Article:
Thin and fragile may be easier, but lean and strong is far more interesting and in matters of fitness and of voice, the latter is superior and healthier in every sense.

copyright 12/27/2010

Sunday, December 26, 2010

Kashu-do (歌手道): Tongue Tension and False Brightness: A Chicken or Egg Scenario (or so it seems)

I am honored to be asked by Jack Livigni to address this issue on his blog. This article first appeared a few days ago on TenorTalk, here.

There is a kind of brightness that is accompanied by the back of the tongue pressing into the back of the buccal pharynx. Some singers have found comfort in this sensation and believe erroneously that this adjustment is necessary for the production of squillo.

It is important to understand the order in which the brightness and tongue pressure occur. First, the tongue is the most flexible muscle in the body. It is a multi-layered muscle, the parts of which are able to move independently of one another. Like the diaphragm that responds spontaneously to provide pressurization when it lacks, the tongue often spontaneously responds to make resonance adjustments when the source tone and the vocal tract vibrations do not agree. The tongue, in a sense, is the primary instrument of resonance. Its subtle or sometimes not subtle movements have a powerful impact on the resonance of the vocal tract. Indeed what we refer to as tongue tension in singing is a compensatory reaction to a resonance imbalance.
If the tongue responds to correct an imbalance in resonance, it would be an error to try to address the tongue in an attempt to correct what is perceived as tension therein. It is rather the source tone that must be addressed, for the purpose of which a thorough understanding of fold morphology is important. It is common knowledge that a ratio of at least 1:6 must exist between circumference of the vocal tract and that of the epi-laryngeal fold (sometimes called epilarynx or the collar of the larynx) in order to produce the Singer’s Formant (i.e. squillo). Therefore, the epilarynx must be narrowed and the vocal tract widened. The narrowing of the epilarynx depends on the contraction of the oblique inter-arytenoid muscles which are also responsible in part for medial approximation of the vocal folds. The production of the [i] vowel, for instance, induces better medial closure and overall efficiency in the production of the source tone. It does not however help with the width of the pharyngeal space. The widening of the pharynx occurs when the larynx assumes a comfortably low position, which can only occur when the propagation of air is not obstructed at the laryngeal level.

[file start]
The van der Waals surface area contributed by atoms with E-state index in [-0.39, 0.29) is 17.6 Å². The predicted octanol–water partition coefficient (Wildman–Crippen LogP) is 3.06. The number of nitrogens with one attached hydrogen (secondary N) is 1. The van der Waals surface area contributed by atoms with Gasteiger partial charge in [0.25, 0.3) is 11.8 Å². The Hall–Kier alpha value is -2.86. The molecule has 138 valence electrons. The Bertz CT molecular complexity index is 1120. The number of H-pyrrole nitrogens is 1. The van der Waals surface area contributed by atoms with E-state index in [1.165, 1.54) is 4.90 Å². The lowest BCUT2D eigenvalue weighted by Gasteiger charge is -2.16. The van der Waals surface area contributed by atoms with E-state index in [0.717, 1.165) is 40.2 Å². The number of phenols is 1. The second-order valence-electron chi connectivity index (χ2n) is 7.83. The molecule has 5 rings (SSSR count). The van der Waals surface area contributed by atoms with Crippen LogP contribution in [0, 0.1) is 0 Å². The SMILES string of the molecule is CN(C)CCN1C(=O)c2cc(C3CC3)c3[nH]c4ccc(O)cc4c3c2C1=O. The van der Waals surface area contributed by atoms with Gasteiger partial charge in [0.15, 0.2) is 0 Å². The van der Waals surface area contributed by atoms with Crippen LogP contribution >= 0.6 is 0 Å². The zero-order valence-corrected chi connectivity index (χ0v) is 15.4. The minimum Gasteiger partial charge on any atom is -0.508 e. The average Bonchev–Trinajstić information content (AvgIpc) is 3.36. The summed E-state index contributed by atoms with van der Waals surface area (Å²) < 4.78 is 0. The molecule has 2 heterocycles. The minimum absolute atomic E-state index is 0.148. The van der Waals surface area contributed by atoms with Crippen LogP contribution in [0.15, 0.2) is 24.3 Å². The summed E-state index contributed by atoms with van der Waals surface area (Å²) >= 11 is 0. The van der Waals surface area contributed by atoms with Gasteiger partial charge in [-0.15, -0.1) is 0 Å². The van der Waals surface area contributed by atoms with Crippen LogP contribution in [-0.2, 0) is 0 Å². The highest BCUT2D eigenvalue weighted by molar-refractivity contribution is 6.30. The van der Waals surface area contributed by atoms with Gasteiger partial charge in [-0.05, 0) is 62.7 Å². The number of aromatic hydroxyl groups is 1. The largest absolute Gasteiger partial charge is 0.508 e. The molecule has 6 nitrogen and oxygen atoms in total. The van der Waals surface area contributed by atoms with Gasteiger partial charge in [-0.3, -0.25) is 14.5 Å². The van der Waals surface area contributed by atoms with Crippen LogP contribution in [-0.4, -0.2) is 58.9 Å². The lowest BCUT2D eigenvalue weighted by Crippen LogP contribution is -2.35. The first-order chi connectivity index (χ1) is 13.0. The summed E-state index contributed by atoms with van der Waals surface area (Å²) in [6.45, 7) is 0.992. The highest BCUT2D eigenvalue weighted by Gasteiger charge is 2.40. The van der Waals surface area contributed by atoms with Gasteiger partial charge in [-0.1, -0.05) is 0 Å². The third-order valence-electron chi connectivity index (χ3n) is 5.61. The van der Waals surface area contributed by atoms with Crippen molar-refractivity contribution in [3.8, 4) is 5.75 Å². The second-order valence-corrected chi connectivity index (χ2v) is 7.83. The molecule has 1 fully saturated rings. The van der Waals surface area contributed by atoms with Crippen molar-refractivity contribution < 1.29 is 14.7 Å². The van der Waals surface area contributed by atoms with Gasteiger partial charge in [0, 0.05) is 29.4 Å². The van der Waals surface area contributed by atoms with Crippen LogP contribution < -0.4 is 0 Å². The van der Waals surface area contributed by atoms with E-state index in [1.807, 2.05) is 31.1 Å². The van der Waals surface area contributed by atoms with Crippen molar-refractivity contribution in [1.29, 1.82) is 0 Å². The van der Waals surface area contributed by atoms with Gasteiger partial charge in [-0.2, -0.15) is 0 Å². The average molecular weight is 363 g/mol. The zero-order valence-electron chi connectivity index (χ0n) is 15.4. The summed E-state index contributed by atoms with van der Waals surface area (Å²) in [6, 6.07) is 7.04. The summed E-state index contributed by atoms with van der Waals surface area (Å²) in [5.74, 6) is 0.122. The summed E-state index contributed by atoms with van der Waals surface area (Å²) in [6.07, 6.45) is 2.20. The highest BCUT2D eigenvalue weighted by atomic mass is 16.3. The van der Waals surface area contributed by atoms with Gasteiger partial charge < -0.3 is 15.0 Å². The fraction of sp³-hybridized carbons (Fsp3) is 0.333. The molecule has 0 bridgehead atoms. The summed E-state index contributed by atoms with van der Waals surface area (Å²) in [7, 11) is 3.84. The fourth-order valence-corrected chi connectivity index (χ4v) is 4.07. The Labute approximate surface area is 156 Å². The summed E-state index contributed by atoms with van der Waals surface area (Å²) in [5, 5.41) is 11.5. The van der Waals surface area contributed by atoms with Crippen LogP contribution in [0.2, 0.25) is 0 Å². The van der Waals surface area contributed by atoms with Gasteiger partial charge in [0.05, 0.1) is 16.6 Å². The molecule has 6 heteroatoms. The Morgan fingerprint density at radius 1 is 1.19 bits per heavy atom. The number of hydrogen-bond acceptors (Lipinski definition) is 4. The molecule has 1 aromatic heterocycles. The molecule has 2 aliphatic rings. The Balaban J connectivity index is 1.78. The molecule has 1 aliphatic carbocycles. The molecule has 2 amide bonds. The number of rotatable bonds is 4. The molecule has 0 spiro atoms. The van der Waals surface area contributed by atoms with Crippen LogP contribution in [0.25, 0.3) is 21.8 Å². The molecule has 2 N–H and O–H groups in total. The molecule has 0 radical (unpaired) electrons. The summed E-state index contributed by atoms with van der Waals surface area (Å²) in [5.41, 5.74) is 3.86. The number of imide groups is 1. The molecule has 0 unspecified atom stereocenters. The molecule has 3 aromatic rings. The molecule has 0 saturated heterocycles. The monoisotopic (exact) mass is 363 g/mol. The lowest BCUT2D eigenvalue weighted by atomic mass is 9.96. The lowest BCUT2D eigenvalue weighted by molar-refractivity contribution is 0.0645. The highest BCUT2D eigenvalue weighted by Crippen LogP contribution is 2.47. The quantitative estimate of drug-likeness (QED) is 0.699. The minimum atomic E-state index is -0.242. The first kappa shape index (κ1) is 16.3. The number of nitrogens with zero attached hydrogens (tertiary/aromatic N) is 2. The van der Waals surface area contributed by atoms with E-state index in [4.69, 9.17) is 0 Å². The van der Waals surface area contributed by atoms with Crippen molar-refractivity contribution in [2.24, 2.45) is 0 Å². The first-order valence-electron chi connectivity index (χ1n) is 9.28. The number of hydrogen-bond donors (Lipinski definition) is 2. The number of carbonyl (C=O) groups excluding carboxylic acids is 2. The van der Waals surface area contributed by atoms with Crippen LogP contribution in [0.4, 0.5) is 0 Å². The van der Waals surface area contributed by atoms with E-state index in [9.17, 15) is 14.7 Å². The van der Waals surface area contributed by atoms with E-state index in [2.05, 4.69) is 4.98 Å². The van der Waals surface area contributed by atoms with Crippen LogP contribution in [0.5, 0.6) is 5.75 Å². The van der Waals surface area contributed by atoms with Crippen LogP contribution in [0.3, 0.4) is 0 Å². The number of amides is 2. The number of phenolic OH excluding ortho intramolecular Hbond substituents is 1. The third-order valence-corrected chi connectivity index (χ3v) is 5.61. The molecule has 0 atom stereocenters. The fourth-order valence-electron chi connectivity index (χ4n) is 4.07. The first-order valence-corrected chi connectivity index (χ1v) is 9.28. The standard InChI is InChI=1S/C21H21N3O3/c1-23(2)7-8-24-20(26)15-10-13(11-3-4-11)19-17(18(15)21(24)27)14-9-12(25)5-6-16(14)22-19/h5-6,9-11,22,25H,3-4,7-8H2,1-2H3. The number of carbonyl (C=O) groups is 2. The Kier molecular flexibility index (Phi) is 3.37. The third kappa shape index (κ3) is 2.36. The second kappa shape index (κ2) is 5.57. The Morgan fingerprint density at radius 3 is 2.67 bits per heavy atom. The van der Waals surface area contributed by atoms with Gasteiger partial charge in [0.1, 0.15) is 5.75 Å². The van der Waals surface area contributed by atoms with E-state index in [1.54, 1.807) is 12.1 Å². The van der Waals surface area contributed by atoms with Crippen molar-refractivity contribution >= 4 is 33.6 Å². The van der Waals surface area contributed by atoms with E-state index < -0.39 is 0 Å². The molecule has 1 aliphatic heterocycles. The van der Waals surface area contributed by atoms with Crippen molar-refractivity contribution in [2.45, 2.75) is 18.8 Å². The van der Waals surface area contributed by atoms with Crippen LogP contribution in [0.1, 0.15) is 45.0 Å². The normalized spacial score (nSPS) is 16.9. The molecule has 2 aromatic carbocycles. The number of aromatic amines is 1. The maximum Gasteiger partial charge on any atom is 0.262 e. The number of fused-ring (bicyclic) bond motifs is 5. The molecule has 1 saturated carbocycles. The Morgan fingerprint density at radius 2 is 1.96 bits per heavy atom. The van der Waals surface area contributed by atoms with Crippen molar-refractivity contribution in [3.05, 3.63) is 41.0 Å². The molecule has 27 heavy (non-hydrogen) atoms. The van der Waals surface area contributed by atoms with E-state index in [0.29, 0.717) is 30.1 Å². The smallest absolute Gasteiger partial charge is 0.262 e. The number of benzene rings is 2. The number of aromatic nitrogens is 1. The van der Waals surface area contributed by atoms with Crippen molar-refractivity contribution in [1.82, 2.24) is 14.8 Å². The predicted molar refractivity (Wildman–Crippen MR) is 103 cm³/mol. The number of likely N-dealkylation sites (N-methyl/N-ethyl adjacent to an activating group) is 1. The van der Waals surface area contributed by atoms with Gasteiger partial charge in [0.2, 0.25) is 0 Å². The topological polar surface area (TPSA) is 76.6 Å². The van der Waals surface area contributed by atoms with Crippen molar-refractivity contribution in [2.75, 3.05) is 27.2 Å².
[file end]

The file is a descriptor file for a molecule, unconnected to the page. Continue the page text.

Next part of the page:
Therefore the erroneous process of brightness accompanied by a depressed tongue occurs as follows: when the source tone is pressed (and a pressed tone requires less fold mass in order to prevent pitch from lowering), the sub-glottal pressure will rise to the point of pushing the larynx up out of its naturally low position, causing a rise in the frequency of the first formant (a narrowing of the lower pharyngeal space raises the frequency of the first formant). In that situation, the tongue comes into play, either to push the larynx down to achieve a lower first formant frequency or else simply push into the pharynx to narrow the space even more and raise the first formant further. In the latter case, the lower overtones are lost, robbing the voice of natural warmth. The resultant sound is extremely bright (strident). Some mistake this extremely bright sound for squillo, which it is not. Such a thin sound does not carry in the hall very well. It may be heard better than a sound lacking in medial closure (the kind of hollow sound typical of some basses) but it will not carry well enough to have a real impact when the orchestra is involved.

Where this causes problems for the tenor (or any voice type for that matter) is in the passaggio and higher, where the first formant needs to lower to allow the second formant to take over. In such a circumstance, the singer will have a difficult time “turning the voice” (girare). The best structure for a squillo is a source tone that allows both adequate closure (reinforcing the epilaryngeal narrowing) and adequate flow, preventing the larynx from being pressed up from excessive sub-glottal pressure. A tone with adequate fold mass (right amount of chest content, i.e. vocalis activity) makes just that kind of structure. In any case, the retraction of the tongue is ill-advised for the reasons mentioned. Correcting the source tone by having adequate fold mass will prevent the necessity of pressing (greater fold mass increases the length of the close phase, as does pressing). The only caveat is that one must be careful not to sing with too much mass. The balancing factors are mass and closure. They should keep each other in check.